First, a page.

When they arrest people for counterfeiting, they don’t go look at the trend in CPI to make sure the guy was hurting anybody by printing off $100 bills on his laser copier. No, when it comes to citizens doing the counterfeiting, everybody seems to get–it’s obvious–that the introduction of extra money, per se, makes everybody else poorer.

    Careful there! I’ve seen inflationists “bite the bullet” on this one and claim that counterfeiters can, in fact, Pareto-increase social welfare, so long as they are deliberately judicious about how and when they print money (or conversely, when they destroy it). Here’s an example of Landsburg suggesting it (with link to a less prominent advocate of the view), though I can’t find the clearer example I remember.

  10. Collin says:

    The reason Counter-fieting is a “bad thing” is because of what Bob is saying. Is that the reason people think it should be illegal? Probably not. People don’t really know why it should be illegal, they just know that it is. The real reason it is illegal has nothing to do with inflation. It is illegal because government hates competition, the same reason a competing post office is illegal and why there is a government road monopoly.
    It seems weird to focus on “what people generally mean when they say…” Who cares what they mean if these people are wrong? Inflation has to be about the money supply. If it is about “prices” then it is about nothing.

  11. Tom E. Snyder says:

    For my classes I modify the PowerPoint slides from “inflation” to “price inflation”. I have to introduce the concept of “monetary inflation” at the proper time because the textbook does not use the term. I try to avoid using the term “inflation” without the modifier.

  12. Max says:

    If the Fed allowed the quantity of money to determined the value, then money would be an unstable bubble. Hyperinflation would be a possible result. Instead, the Fed fixes the value of money and adjusts the quantity up or down as needed.

    • guest says:

      Think of it like: You would have made 5% profit, but someone comes along and takes 1% of your profit, such that you only make 4%.

      You’re still making a profit, but not as much as you would have.

      This is what central banks aim for; Inflate the money supply to skim profits off of everyone else so that they don’t notice and so that they can blame the free market for the inflation’s destruction.

    • Tel says:

      Instead, the Fed fixes the value of money

      Indeed that does appear to be what is happening, but “value of money” is a subjective thing. At the moment the value is determined on the commodities market, although we don’t know how long that might last.

    • Cosmo Kramer says:

      “Instead, the Fed fixes the value of money and adjusts the quantity up or down as needed.”

      Wow, a Federal Reserve fanboy. Did it ever dawn on you that what it does isn’t needed?

    • Razer says:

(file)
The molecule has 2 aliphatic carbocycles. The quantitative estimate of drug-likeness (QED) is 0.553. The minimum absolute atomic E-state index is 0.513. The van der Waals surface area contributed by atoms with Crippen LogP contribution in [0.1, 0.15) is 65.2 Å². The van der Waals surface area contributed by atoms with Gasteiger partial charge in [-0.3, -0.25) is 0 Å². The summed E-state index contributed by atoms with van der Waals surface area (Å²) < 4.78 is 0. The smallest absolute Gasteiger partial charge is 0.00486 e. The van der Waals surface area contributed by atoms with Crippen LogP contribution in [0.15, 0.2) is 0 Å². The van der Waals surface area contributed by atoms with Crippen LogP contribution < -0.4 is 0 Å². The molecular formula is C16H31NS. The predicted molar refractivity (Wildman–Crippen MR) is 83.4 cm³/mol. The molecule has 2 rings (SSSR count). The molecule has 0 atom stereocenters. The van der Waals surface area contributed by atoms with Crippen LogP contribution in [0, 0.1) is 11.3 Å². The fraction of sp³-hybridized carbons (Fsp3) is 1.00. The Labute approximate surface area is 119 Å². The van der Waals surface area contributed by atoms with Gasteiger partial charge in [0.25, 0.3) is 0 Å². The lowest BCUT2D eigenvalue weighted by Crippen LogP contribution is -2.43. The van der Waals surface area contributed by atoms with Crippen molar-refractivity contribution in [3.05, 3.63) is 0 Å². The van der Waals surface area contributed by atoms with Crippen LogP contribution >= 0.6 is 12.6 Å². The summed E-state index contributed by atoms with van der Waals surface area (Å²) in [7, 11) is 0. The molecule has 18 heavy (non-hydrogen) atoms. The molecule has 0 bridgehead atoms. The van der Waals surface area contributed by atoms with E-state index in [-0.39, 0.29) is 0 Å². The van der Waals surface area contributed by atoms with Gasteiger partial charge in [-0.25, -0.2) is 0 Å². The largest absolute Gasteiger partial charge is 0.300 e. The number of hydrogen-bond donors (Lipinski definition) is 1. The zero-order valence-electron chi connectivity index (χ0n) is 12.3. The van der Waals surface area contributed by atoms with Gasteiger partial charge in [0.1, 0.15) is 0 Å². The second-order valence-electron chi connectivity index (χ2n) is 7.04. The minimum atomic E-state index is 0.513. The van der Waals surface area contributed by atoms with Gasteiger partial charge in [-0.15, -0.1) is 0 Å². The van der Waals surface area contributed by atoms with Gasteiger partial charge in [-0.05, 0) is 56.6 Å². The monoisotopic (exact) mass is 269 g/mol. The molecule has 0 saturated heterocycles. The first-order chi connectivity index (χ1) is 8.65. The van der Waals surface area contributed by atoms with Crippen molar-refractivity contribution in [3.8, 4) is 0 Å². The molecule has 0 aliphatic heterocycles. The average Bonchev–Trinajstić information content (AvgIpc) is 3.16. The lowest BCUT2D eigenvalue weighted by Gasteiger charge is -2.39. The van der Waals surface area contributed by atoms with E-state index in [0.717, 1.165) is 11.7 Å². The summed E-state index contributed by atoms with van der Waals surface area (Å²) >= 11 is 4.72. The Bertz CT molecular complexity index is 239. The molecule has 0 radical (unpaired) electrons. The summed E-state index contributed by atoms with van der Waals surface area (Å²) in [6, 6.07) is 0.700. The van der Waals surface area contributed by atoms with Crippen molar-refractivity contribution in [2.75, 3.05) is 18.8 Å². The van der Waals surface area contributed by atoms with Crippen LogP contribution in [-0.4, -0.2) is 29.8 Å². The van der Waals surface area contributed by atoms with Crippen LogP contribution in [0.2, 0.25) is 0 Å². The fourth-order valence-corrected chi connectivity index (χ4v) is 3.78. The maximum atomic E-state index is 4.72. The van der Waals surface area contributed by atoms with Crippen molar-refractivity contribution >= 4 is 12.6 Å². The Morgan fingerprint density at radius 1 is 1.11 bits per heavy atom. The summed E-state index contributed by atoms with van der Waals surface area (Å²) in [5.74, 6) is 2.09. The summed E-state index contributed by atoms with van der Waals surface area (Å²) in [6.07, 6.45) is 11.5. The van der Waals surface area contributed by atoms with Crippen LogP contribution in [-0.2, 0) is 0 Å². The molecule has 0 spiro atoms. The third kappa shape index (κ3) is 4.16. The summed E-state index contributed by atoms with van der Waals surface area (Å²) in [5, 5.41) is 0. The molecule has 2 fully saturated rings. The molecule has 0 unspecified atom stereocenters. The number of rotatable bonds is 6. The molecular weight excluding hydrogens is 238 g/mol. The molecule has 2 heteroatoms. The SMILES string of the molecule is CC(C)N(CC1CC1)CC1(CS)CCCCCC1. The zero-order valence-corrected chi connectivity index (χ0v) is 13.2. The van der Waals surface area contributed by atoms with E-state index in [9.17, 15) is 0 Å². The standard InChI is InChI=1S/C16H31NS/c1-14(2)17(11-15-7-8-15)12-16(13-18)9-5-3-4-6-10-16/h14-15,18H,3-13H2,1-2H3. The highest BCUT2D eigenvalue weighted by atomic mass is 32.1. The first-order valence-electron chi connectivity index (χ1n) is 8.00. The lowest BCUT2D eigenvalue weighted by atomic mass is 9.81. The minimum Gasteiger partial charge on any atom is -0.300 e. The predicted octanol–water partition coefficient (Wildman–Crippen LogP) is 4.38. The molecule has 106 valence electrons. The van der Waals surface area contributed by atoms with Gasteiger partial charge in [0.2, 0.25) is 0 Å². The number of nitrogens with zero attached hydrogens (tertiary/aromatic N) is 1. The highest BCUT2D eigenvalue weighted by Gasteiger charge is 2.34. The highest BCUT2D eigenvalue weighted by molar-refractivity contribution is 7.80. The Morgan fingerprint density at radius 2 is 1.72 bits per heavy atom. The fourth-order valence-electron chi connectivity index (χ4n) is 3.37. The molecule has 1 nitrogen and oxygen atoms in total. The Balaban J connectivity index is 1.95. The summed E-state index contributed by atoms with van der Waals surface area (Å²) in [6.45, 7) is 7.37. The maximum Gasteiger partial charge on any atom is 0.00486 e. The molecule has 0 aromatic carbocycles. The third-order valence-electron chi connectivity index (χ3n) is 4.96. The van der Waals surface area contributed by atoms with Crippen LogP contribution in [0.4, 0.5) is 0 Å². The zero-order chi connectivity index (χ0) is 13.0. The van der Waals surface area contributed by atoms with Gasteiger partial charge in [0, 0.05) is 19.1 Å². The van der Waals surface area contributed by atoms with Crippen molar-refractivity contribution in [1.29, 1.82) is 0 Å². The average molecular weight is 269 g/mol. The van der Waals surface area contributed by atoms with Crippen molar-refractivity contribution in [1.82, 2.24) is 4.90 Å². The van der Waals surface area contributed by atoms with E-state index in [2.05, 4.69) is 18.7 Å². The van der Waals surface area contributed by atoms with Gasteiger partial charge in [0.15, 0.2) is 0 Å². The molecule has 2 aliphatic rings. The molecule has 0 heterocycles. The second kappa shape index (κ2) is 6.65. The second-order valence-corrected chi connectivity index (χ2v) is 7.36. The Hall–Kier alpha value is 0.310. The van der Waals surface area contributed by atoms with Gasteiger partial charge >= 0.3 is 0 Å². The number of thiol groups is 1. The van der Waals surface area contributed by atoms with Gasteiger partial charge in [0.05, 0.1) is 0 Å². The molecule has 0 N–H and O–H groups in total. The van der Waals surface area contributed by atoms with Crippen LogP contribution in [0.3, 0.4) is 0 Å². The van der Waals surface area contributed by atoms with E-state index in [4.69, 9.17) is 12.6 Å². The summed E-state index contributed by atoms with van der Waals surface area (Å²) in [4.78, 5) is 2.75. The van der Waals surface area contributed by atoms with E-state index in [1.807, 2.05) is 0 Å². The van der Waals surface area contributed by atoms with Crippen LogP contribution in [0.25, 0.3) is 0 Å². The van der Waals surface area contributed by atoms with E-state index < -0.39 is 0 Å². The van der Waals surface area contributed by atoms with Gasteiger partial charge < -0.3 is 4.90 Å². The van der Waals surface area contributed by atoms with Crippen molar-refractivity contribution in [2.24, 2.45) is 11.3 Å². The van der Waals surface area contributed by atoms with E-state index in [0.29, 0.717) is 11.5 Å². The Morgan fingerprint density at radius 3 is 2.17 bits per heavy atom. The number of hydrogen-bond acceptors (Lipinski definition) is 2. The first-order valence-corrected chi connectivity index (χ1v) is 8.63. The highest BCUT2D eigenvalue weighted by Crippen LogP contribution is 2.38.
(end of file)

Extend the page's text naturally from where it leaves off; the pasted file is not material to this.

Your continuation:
Fixes the value to what? How? Does that value change via manipulation of its measurement? If people get sick of the Fed money,can they freely return it to the Fed for whatever the Fed is fixing its dollars to?

      • Max says:

        Good questions. The fix is currently to a price index, but if people got sick of dollars, then the Fed would have to switch the fix to something else, like a foreign currency.

  13. Tel says:

    Just to bring this back to Bitcoin for a moment.

    In the case of this particular (synthetic) currency, the algorithm of Bitcoin is deliberately designed to max out at some finite number of coins, and never have more coins than that. People using Bitcoin have an expectation that there is a general agreement amongst all Bitcoin users that such a maximum value exists.

    Suppose some guy figured out how to make more Bitcoins (let’s not get into an argument about whether this is possible or not, just suppose it happens) now, every other Bitcoin user would have an expectation of a finite total number of coins but the expectation would be broken by the counterfeiter. This is the same as breaking a contract, or using fraud. Thus, Bitcoin users do have a valid reason to claim damages against a counterfeiter, because they made an agreement amongst themselves that the currency would max out. Of course, making this mathematically difficult to do is also a good idea… use locks first, and lawyers second.

    No such general agreement exists for US dollars. People know that the Fed controls the currency, and people know that the Fed can print what they like, and give low-interest loans. That’s just part and parcel of how the US dollar works. There’s no claim to be made when the Fed does exactly what it said it would do.

  14. Cosmo Kramer says:

    Bob, thank you for the wonderful post.

    The logic behind it is something that All economic schools should share, but do not.

  15. Gil says:

    It would rather be argued someone on a laser printer cannot produce a real dollar bill but a visually close fake which is the same as a someone who inserts tungsten bars into a gold ingot. However if people play the “counterfeit” game where more dollars hurt those who already hold dollars then gold miners are counterfeiters by introducing more gold into the system and devaluing existing gold fortunes. If you argue “but gold continues to have a high market price” then consider how much higher the gold price would be If people were forbidden from gold-mining. Currency is principally a tool to make transactions work than a store of long term value. As long as the economy is growing there’s always a place to trade your money in for something which will grow with the economy.